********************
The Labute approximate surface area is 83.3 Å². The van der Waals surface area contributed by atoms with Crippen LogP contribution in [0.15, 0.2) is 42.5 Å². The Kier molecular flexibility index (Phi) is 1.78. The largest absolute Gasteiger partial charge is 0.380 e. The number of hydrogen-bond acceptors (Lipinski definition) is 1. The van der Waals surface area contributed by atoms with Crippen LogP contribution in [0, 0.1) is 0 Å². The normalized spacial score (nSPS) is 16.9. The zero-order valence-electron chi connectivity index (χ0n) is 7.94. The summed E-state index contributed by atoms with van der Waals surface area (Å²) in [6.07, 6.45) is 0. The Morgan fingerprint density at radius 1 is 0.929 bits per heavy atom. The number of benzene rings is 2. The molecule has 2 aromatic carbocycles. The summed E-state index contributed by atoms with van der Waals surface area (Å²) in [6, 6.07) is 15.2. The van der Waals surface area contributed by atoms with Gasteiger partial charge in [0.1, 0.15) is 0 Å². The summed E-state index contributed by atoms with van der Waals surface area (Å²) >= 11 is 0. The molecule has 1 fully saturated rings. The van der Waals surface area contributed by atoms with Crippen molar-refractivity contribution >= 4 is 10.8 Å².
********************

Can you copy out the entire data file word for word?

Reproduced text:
The Labute approximate surface area is 83.3 Å². The van der Waals surface area contributed by atoms with Crippen LogP contribution in [0.15, 0.2) is 42.5 Å². The Kier molecular flexibility index (Phi) is 1.78. The largest absolute Gasteiger partial charge is 0.380 e. The number of hydrogen-bond acceptors (Lipinski definition) is 1. The van der Waals surface area contributed by atoms with Crippen LogP contribution in [0, 0.1) is 0 Å². The normalized spacial score (nSPS) is 16.9. The zero-order valence-electron chi connectivity index (χ0n) is 7.94. The summed E-state index contributed by atoms with van der Waals surface area (Å²) in [6.07, 6.45) is 0. The Morgan fingerprint density at radius 1 is 0.929 bits per heavy atom. The number of benzene rings is 2. The molecule has 2 aromatic carbocycles. The summed E-state index contributed by atoms with van der Waals surface area (Å²) in [6, 6.07) is 15.2. The van der Waals surface area contributed by atoms with Gasteiger partial charge in [0.1, 0.15) is 0 Å². The summed E-state index contributed by atoms with van der Waals surface area (Å²) >= 11 is 0. The molecule has 1 fully saturated rings. The van der Waals surface area contributed by atoms with Crippen molar-refractivity contribution >= 4 is 10.8 Å².